Concussions are types of brain injuries where the organs themselves do not necessarily sustain physical damage but where their functions are affected. In other words, when a patient in West Virginia suffers a traumatic brain injury, his or her brain stops working correctly for a brief moment in time. The individual experiences several symptoms quickly, and these symptoms resolve over time.
Not all concussions actually involving the striking of the head. Sometimes the forces exerted on the body are strong enough to reach the brain even if the brain has not been directly impacted. One of the most challenging parts of dealing with concussions is diagnosing them.
As of now, there are no objective tests available for determining if a patient has a concussion. In addition, patients do not always recognize traumatic brain injury symptoms on their own, and if they do recognize them, they may not be quick to report them. However, the danger of not recognizing, reporting and treating a concussion is that if a second one occurs before the first one has been treated, the patient’s recovery can take twice as long, and the brain may even have trouble regulating blood flow.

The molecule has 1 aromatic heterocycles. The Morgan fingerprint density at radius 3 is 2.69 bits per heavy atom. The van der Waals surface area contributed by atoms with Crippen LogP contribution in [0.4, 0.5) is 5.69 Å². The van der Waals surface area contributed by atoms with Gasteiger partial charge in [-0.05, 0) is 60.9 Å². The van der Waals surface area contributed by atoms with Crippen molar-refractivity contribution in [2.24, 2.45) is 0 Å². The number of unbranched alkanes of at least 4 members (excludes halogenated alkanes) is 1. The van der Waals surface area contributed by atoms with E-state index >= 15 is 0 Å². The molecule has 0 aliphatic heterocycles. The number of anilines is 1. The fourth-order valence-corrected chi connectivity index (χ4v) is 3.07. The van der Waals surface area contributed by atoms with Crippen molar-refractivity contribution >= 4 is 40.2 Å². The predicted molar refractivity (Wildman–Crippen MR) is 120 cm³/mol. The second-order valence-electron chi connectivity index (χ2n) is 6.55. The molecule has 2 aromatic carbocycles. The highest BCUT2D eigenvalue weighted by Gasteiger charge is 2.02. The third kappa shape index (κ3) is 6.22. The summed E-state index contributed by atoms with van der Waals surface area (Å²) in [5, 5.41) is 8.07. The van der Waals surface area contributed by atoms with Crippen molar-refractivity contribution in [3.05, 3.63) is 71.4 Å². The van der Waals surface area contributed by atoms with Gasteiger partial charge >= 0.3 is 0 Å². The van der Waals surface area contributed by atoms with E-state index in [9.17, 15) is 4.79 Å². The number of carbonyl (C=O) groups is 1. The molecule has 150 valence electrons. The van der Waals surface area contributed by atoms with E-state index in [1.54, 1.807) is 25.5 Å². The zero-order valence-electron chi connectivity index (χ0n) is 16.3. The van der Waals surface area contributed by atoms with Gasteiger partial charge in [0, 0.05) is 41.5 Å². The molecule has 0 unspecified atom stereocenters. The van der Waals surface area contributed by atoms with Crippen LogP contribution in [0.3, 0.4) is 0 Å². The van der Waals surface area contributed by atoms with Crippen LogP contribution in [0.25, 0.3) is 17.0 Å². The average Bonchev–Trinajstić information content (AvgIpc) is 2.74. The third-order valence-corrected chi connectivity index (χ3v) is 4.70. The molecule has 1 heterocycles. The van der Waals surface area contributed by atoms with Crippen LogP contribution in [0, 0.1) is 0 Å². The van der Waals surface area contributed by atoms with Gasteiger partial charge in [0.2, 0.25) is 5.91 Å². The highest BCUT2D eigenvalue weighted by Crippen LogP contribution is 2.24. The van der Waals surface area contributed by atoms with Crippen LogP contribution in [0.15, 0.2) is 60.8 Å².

Traumatic brain injury can easily happen due to falls or motor vehicle accidents, for example. For instance, perhaps a property owner in West Virginia caused a slip-and-fall accident due to not maintaining safe property conditions, or maybe a motorist was texting while driving when he or she caused an injury collision. In these situations, those who suffer brain injury have the right to file personal injury claims against the allegedly at-fault parties, seeking damages. A monetary award may help them to cover their medical bills and other accident-related losses.
Source: thompsoncitizen.com, “Concussions are brain injuries without physical damage, says neurosurgeon“, Ian Graham, Sept. 27, 2017